Sunday, November 4, 2007

Been thinking about mortality some...

What Sarah Said: by Death Cab for Cutie (name is total coincidence)

And it came to me then that every plan
is a tiny prayer to Father Time,
As I stared at my shoes in the ICU
That reeked of piss and 409.

And I rationed my breaths as I said to myself
That I've already taken too much today
As each descending peak on the LCD
Took you a little farther away from me (away from me)

Amongst the vending machines and year old magazines
In a place where we only say goodbye
It's then with a violent wind that our memories depend
On a faulty camera in our mind

And I knew that you were a truth I would rather lose
Than to have never lain beside at all
And I looked around at all the eyes on the ground
As the TV entertained itself

Cuz there's no comfort in the waiting room
Just nervous paces bracing for bad news
Then the nurse comes 'round and everyone lifts their head
But I'm thinking of what Sarah said...
Love is watching someone die.

(So who's gonna watch you die?)

(So who's gonna watch you die?)

(So who's gonna watch you die?)

*music gradually fades after about a 1:40*

Most people reading this probably know from other blogs that my cousin died recently. For those that don't, she had a severe allergic reaction to cats that is apparently genetic (uncle had a strong reaction, another cousin had a reaction, and my brother Jeff is already known to be allergic). I wasn't particularly close to her because they live so far away and I don't know many of the cousins younger than me. What made me think the most though is that I didn't feel particularly sad... I know that the whole "when the bell tolls it tolls for thee" type of thing but for some reason it didn't even hit me for a couple days.
When I found out it was Fall Break, maybe Friday morning. I was texting a friend about stuff and then all she said was to call the house. Nothing urgent or anything, just said to call. I figured they were over and wanted to vent vocally or whatever (wouldn't be the first time and I'm sure it won't be the last). This was the weekend where I was unexpectedly stuck off campus because my roommate threw away the forms that needed to be filled out saying I could be there over the break. I never even saw them, but that's beside the point. I was crashing at a friend's house cuz he lived off campus a few minutes so I'd be able to stay there until Jason and Lunchbox got back and still be close enough to walk to my Saturday class. After class on Saturday I went with Jason and Lunchbox out of town to Jason's where I only brought it up in passing when I saw the cats there. As far as the weekend was concerned that was basically it. Didn't give myself a chance or anything to think about it because of what was going on around me. Told Alex when he called but again, it was in passing and didn't dwell past the whole "yeah so I'm avoiding cats for the time being" thing.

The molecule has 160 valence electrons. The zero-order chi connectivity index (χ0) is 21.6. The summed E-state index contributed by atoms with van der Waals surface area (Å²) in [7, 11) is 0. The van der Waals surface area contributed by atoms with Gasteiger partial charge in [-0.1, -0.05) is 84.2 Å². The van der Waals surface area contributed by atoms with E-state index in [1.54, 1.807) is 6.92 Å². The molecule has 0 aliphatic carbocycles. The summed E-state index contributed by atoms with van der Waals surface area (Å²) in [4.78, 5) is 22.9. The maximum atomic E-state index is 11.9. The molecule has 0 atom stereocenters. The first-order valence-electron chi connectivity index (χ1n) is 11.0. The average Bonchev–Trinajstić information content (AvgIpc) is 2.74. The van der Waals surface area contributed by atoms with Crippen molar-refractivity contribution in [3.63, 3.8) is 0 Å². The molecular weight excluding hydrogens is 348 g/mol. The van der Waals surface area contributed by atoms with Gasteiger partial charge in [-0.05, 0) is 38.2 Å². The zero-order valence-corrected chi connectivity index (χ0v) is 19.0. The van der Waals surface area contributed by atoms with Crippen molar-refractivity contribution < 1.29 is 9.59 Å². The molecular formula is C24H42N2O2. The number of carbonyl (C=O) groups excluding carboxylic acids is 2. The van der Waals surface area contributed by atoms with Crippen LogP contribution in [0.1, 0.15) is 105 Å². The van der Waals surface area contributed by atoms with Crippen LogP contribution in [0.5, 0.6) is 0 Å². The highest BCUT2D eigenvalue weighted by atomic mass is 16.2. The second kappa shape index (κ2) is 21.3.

A few days into the next week I somehow have downtime. That's when I realized that my cousin had died and that although it wasn't someone I knew well at all, barely recognized the name, I still should have felt some pang of sadness but for some reason got nothing. I cried watching Stop Kiss (the absolutely amazing play at Winthrop I was doing lights for and where this song was played) but not for someone's daughter. I don't know if it's because I'm not a parent or whatever but I eventually got to the point where I noticed that I had been sad-ish but somehow I didn't think I felt sad enough. No tears, or fond memories, or wishing I could have been there, or anything like that... I was more saddened by the fact that not only had it taken me so long to think about somebody dying, but that I didn't feel anything special about it. What kind of reaction is that? To be sitting there thinking "My cousin died" but then having it leave your mind cuz you gotta talk to someone about this 32oz steak you ate that weekend.
Before I come off as some sort of miserable, uncaring douche, it wasn't that I didn't wish I could have known her better and all. I just didn't think much about any of it. I guess I'm just now getting this all out of my head. Should I have at least had some brilliant mental ping about mortality and the brevity of my own existence? Some sort of gain from another person's loss? Heck I couldn't even use the excuse of a relative dying if I wanted to and here my roommate is making up relatives because he got slept through an exam. WTF?